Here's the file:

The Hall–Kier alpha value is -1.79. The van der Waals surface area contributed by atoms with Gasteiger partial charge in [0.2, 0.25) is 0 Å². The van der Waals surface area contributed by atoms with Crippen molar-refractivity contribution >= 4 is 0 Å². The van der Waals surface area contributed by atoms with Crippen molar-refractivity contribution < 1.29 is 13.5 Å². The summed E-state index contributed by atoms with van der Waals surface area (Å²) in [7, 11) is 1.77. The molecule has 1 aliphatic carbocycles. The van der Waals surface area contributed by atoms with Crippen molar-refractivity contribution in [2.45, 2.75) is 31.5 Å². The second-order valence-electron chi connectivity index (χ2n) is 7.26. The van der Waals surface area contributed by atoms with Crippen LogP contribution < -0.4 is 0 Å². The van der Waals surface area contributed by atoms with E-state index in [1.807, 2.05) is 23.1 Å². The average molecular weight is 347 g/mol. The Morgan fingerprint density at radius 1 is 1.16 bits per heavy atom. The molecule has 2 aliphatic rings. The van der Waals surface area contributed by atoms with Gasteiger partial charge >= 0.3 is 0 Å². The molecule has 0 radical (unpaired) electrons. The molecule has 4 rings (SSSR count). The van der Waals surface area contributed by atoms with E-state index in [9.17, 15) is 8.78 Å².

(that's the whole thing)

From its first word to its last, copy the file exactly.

The Hall–Kier alpha value is -1.79. The van der Waals surface area contributed by atoms with Gasteiger partial charge in [0.2, 0.25) is 0 Å². The van der Waals surface area contributed by atoms with Crippen molar-refractivity contribution >= 4 is 0 Å². The van der Waals surface area contributed by atoms with Crippen molar-refractivity contribution < 1.29 is 13.5 Å². The summed E-state index contributed by atoms with van der Waals surface area (Å²) in [7, 11) is 1.77. The molecule has 1 aliphatic carbocycles. The van der Waals surface area contributed by atoms with Crippen molar-refractivity contribution in [2.45, 2.75) is 31.5 Å². The second-order valence-electron chi connectivity index (χ2n) is 7.26. The van der Waals surface area contributed by atoms with Crippen LogP contribution < -0.4 is 0 Å². The van der Waals surface area contributed by atoms with E-state index in [1.807, 2.05) is 23.1 Å². The average molecular weight is 347 g/mol. The Morgan fingerprint density at radius 1 is 1.16 bits per heavy atom. The molecule has 2 aliphatic rings. The van der Waals surface area contributed by atoms with Gasteiger partial charge >= 0.3 is 0 Å². The molecule has 0 radical (unpaired) electrons. The molecule has 4 rings (SSSR count). The van der Waals surface area contributed by atoms with E-state index in [9.17, 15) is 8.78 Å².